Poetry is my church.

Poetry is my church. I go to it for redemption, for answers and for comfort. Sister Leo Patrick, my imperious high school principal, would not be thrilled with this, nor would she be particularly surprised. I was always a thorn in her side.

In a poem of mine called “Subject Matters,” I look at what prompts poetry in me. Here’s part of it…

Damn the torpedoes,
the world-famous poet pronounced from the podium.
Write poems you want to read
And I do.
Not of the sunset
and whether it’s pink
or slightly more mauve than pink,
but of the young man who watches it distractedly,
the light fading from his boarding house window,
Not quite sure of how to go on.

My poetry is not really simple, I don’t think, but it is about ordinary things. I’m not an abstract thinker. I’m interested in ordinary life. I don’t ask a poem to carry a lot of baggage. I just try being an observer and letting the experience move from me through my trusty Ultra fine Sharpie Pen onto the pages of my wide-ruled notebook — without distortion.
I write poems to help me make sense of the world, to connect, just connect. I find the smallest moment can teach me things.
I feel passionately that a poem, any poem, should earn its keep. And what does that entail? What do I want from a poem? What do I think we should all want – and get?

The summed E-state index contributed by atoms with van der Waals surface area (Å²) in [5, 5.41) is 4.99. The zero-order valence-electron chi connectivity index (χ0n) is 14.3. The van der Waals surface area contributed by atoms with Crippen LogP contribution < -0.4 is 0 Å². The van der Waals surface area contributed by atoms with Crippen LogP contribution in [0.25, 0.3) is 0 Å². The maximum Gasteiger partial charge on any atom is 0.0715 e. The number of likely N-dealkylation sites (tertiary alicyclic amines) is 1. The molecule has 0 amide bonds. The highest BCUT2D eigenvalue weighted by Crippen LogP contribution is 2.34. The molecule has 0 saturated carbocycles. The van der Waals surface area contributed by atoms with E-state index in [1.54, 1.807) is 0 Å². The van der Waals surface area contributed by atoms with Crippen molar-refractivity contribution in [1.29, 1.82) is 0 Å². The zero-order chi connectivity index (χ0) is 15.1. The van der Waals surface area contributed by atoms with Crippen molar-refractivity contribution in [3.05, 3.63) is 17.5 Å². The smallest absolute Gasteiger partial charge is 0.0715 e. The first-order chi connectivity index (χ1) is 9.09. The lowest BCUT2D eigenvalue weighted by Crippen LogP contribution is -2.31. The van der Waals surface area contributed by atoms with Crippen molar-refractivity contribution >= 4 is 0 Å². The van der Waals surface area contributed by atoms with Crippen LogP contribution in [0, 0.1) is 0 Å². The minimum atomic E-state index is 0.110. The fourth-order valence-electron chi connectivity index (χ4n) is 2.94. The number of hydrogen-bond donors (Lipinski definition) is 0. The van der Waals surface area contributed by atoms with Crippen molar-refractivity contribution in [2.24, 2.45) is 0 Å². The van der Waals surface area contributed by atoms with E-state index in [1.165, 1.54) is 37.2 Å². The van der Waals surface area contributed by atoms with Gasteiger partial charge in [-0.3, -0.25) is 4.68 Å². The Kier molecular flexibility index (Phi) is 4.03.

First, I want to be moved by a poem. To be reading it and feel there is nowhere else I want to be, nothing else I’d rather be doing.
I want to be reminded of something I’ve forgotten. That I’ve heightened my awareness somehow.
I want to stir inside a little. To have that deliriously happy moment when after I’ve read the poem I put down the book or magazine and am lost in a realization, a heightened awareness. Do you know that moment? It is delicious. You feel smarter, more connected, more human after reading the piece. it’s that moment of magical understanding . Oh, yes I see, you think. I am the better for having read this …Wiser somehow.
I want to be told something by a poem.. Something, almost anything. It may be precisely the way sunlight seeps through the pores of a wooden floor, or the way the poet see the belly of the moon at night before she falls asleep. It might be about love, even if it is bad love. Or especially because it is bad love–such a common heartbreaking thing.

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Writer and Poet

Tricia McCallum profile

Tricia McCallum

Always be a poet. Even in prose.
Charles Baudelaire.

In essence I am a storyteller who writes poems. Put simply, I write the poems I want to read.[…]

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